Fargo: Special Edition/Gold Edition (1995)
Main Menu Introduction
Main Menu Audio & Animation
Scene Selection Anim & Audio
Featurette-Interview with the Coen Brothers
Informational Subtitles-Trivia Track
Notes-The Coen Brothers Family Tree
Notes-American Cinematographer Article
|Year Of Production||1995|
|RSDL / Flipper||RSDL (70:28)||Cast & Crew|
|Start Up||Language Select Then Menu|
|Region Coding||2,4||Directed By||Joel Coen|
Twentieth Century Fox
William H. Macy
|Pan & Scan/Full Frame||None||
English Dolby Digital 5.1 (448Kb/s)
French Dolby Digital 5.1 (448Kb/s)
Spanish Dolby Digital 5.1 (448Kb/s)
English Audio Commentary Dolby Digital 2.0 (224Kb/s)
|Widescreen Aspect Ratio||1.78:1|
|Video Format||576i (PAL)|
|Original Aspect Ratio||1.85:1||Miscellaneous|
English for the Hearing Impaired
English Audio Commentary
French Audio Commentary
Spanish Audio Commentary
|Annoying Product Placement||No|
|Action In or After Credits||No|
Car salesman Jerry Lundegaard (William H. Macy) is desperate for a large amount of quick cash to finance a business idea. After being turned down by all possible sources he hatches a plan to have his wife kidnapped, forcing his well-to-do in-laws to cough up the money he requires. Some very bad judgement on the part of the hired kidnappers puts the plan in jeopardy, and Jerry's father-in-law insists on dealing with the kidnappers personally, with the intention of taking his daughter back with force. Local sheriff Marge Gunderson (Frances McDormand) begins investigating some strange murders on the outskirts of the town, leading her to Jerry's car dealership just as his brilliantly engineered plan is crumbling around him.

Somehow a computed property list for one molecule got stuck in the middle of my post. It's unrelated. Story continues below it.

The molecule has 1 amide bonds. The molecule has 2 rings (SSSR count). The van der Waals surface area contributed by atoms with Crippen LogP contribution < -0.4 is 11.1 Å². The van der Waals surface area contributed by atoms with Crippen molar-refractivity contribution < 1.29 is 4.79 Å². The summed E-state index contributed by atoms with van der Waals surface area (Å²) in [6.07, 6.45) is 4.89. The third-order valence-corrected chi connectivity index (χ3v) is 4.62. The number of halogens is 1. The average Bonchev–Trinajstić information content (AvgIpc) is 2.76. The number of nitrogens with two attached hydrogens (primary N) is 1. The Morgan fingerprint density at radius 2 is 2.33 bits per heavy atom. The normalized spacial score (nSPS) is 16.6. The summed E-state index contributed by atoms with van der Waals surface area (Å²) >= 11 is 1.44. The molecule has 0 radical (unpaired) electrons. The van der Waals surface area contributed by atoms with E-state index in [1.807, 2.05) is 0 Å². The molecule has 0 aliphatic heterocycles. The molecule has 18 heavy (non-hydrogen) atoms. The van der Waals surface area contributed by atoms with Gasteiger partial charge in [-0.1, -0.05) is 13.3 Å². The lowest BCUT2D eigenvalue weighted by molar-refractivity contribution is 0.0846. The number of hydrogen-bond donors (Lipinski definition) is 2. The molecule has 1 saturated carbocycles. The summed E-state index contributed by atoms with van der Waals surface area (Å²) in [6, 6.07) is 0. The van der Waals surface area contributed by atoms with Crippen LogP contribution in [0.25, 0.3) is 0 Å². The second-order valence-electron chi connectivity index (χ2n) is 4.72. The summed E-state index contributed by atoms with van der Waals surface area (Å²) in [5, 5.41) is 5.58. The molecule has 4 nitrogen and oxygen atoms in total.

One of Fargo's strongest points is its performances, with an excellent ensemble of actors. The accents and demeanour of Minnesota are brilliantly brought to the screen, in fact until I viewed the companion documentary on this disc I didn't realise how spot-on the exaggerated accents are. Frances McDormand earned an Oscar for her role in this film, and William H. Macy received a nomination in the Best Actor category. Equally brilliant are the performances of the kidnappers, played by a unusually talkative Steve Buscemi and a very psychopathic Peter Stormare.
The cinematography by Roger Deakins is sublime, managing to draw the viewer into this strange and almost unbelievable set of circumstances. Roger himself has also received many Oscar nominations, all of which are outlined in the extensive extras on this disc.
I'm hesitant to talk further about the plot of the film, for fear of spoiling its magic. Suffice it to say that if you are yet to experience a Coen Brothers film, this is a must see. If you are already a fan of this film, this is the DVD you have been waiting for!
The video transfer of this movie is surprisingly good.
Presented in an aspect ratio of 1.78:1, 16x9 enhanced, this is close to the original aspect ratio of 1.85:1.
The level of sharpness is superb, with plenty of detail evident. Shadow detail is excellent, particularly in the darker scenes of the film where blacks are refreshingly solid and detailed objects can be seen in the shadows. There is no low level noise apparent.